Ousel, Philip

, a learned professor of divinity of the university of Francfort on the Oder, was born at Dantzic, Oct.7, 1671. He was descended from the ancient and noble family of Oisel or Loisel, which made a great figure in Norman history; and one of his ancestors having come to England with William the Conqueror, his descendants were not extinct in the time of queen Elizabeth. Of this descent, however, our learned professor seldom was heard to boast. He had more pleasure in relating that his immediate ancestors were pious protestants, who, having escaped the massacre of St. Bartholomew’s day in France, took refuge in Flanders; and that his great grandfather, who had lost his all on that occasion, began trade and acquired great property, of which he was again stript during the persecution under the duke of Alva, and obliged to fly to Leyden with three hundred families, who established the cloth manufactory there under his direction. One of his uncles was James Ousel or Loisel, already mentioned (see Oisel*), the editor of an excellent edition of the “Octavius” of Minutius Felix, with notes, printed at Leyden in 1652, 4to and 8vo, and reprinted in 1672. His father Michael Ousel was a merchant, who died when this his sou was very young, leaving him to the care of a step-mother, who paid every possible attention to his education.

After having gone through his grammatical learning with great credit, he pursued his studies at Bremen, Groningen, Franeker, and Leyden, under the most eminent professors of his time, and was distinguished for his acquaintance with the classics, and the great progress he made in divinity and sacred criticism, which he studied in their original sources, without satisfying himself with that second-hand information to be derived from abridgments, pamphlets, and periodical journals, which last, his biographer calls “eruditio journalistica,” and which is very well understood in our own days and country. Among other requisites for a scholar of real powers and erudition, he applied with great

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Biog. Brit. —Hutton’s Dictionary. Lloyd'.* Memoirs. Letters by eminent persons, with Aubrey’s Lives, 3 vols. 3vo, 1813.

| diligence to the oriental languages, and was esteemed so well acquainted with Jewish learning, that his contemporaries did not hesitate to compare him with Buxtorf and Cocceius, whose hypothesis on the Hebrew points he adopted in preference to that of Louis Cappel, although this, as might have been expected, involved him in a controversy.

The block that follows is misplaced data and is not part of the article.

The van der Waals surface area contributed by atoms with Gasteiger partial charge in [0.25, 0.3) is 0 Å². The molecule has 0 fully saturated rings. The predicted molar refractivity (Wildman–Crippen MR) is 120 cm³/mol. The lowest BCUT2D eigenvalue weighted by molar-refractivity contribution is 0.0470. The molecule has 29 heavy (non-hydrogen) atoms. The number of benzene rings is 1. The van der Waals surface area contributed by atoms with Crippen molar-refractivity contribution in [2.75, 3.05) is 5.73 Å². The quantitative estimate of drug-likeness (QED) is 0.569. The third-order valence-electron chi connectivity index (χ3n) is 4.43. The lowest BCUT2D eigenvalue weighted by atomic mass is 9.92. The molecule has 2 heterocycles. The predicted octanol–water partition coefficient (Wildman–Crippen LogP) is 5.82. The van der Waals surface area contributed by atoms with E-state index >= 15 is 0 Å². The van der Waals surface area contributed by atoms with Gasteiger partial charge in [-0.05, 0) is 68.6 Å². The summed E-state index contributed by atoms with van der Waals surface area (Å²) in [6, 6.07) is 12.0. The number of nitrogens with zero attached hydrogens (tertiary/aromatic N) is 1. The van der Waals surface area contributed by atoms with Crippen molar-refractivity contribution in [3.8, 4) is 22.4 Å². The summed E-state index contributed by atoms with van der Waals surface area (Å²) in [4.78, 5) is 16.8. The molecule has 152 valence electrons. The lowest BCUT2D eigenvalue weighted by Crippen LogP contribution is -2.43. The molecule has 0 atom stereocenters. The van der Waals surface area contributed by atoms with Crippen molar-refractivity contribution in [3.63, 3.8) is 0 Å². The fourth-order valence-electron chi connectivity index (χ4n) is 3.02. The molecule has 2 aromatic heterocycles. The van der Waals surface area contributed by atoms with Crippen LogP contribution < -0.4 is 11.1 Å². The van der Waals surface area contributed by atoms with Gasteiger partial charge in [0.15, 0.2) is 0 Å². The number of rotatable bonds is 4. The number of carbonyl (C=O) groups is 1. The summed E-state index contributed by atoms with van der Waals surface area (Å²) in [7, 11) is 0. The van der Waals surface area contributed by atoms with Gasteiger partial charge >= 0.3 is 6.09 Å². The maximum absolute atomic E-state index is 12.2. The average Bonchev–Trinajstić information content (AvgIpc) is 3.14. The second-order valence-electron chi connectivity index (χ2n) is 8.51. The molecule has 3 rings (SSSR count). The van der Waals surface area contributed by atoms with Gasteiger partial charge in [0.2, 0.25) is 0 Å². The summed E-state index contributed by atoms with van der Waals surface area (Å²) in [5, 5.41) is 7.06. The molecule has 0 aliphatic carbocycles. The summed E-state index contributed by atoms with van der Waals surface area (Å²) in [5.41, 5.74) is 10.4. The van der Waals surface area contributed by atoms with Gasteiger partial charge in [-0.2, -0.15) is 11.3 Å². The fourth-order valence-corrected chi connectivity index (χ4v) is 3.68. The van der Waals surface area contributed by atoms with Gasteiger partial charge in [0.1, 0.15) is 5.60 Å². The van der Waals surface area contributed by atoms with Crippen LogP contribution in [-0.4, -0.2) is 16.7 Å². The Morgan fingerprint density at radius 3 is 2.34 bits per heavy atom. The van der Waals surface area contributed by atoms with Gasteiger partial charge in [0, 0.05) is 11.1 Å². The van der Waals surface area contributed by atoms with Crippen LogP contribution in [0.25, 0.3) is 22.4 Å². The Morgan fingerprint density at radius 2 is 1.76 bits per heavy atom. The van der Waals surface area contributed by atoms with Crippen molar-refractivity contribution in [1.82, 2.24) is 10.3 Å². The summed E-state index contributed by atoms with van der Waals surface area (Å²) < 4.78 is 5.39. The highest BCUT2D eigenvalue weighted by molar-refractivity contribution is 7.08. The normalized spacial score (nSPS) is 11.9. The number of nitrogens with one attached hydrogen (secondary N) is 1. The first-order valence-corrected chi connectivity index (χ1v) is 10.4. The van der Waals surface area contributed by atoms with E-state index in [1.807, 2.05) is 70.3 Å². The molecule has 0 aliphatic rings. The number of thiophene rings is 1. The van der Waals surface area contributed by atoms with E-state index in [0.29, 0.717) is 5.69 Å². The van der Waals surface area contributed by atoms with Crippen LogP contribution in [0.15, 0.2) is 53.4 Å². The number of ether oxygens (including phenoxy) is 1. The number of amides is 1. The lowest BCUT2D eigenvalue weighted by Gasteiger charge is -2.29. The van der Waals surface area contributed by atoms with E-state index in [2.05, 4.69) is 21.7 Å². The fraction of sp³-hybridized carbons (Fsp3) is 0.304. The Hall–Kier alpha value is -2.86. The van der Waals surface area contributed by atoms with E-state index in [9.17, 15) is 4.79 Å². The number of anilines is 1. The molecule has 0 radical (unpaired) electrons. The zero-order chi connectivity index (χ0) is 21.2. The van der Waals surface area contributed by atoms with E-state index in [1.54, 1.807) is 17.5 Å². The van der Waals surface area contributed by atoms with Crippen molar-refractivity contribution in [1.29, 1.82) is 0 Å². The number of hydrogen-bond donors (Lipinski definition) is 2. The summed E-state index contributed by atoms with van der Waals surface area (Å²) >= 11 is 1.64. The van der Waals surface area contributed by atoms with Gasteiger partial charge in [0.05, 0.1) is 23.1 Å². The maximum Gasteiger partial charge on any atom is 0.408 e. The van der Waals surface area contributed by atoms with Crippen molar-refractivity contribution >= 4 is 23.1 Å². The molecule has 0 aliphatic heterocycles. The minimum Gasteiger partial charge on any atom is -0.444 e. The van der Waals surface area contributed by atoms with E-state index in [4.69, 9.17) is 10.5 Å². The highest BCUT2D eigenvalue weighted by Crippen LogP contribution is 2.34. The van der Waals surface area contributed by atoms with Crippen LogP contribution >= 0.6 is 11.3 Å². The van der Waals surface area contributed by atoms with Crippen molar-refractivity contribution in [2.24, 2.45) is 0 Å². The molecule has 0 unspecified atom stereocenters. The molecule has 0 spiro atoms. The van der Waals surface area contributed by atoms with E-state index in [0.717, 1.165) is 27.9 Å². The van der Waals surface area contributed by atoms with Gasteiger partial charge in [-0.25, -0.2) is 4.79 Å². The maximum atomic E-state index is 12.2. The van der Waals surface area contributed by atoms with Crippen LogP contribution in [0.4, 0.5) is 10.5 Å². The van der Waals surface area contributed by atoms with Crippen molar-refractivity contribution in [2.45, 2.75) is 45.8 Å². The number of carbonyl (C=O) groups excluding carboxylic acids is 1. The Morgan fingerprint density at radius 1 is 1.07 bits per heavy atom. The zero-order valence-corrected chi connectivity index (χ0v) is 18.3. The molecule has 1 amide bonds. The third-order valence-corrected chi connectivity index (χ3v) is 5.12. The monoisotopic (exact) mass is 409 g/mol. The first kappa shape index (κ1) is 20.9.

After this course of study, he sought to enlarge his knowledge by a visit to England, and passed some time in the libraries of London and the universities, and in forming an acquaintance with the learned men of the time, and thence travelled through Germany to Dantzic. Not finding an agreeable prospect of a settlement in his native place, he determined to go to Holland, and, although his studies had hitherto been chiefly connected with theology, to study medicine, for which there were many precedents among his learned countrymen. He accordingly qualified himself for a degree in medicine, which he obtained at Franeker, and on this occasion maintained a very able thesis on the leprosy of the Hebrews. He re-assumed, however, his theological character, in consequence of the death of John Moller, minister of the German church at Leyden, in 1711, and executed the duties of that office with such reputation, that in 1717 the university of Francfort invited him to the professorship of divinity. This university, and particularly the body of the clergy, had been so much reduced by the disturbances arising out of the thirty years* war, and the ravages of the plague, that it was at this time without any eminent teacher in that faculty. It was not supposed that the university of Leyden would have easily parted with him, but this they at last consented to, and as a mark of esteem conferred on him the degree of doctor in divinity. About two years after, he married a lady with whom he expected a long life of domestic happiness, but these hopes were disappointed by a complication of disorders, and particularly an asthma, which proved fatal to him, April 12, 1724, in the fifty-third year of his age. His constant preaching, from which he could not be persuaded to desist by any considerations of health, is supposed to have hastened his end. Even on his death-bed, while his colleague M. Claussen was repeating some passages, suitable to such an occasion, from the Latin or German Bible, Ousel could not help playing the critic, and making his remarks on the versions his friend used, and pointing out their agreement or disagreement with the | original Hebrew or Greek, as calmty as if he had been seated in the professor’s chair.

Among his works, which had the greatest reputation, are, 1. “Introductio in accentuationem Hebraeoruni metricam & prosaicam,1714 and 1715, 4to, which procured him three highly complimentary letters from Burman, Reland, and Vitringa. It was in his preface that he maintained the antiquity of the Hebrew points. 2. Several tracts on the “Decalogue” and 3. A tract, of which there is a copy in the British Museum, and which was probably a thesis, “Encomium taciturnitatis, rituperium loquacitatis,” Amst. 1679, we should be inclined to attribute to him, if the date permitted. 1

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Bibliptheque Germanique, vol. XII.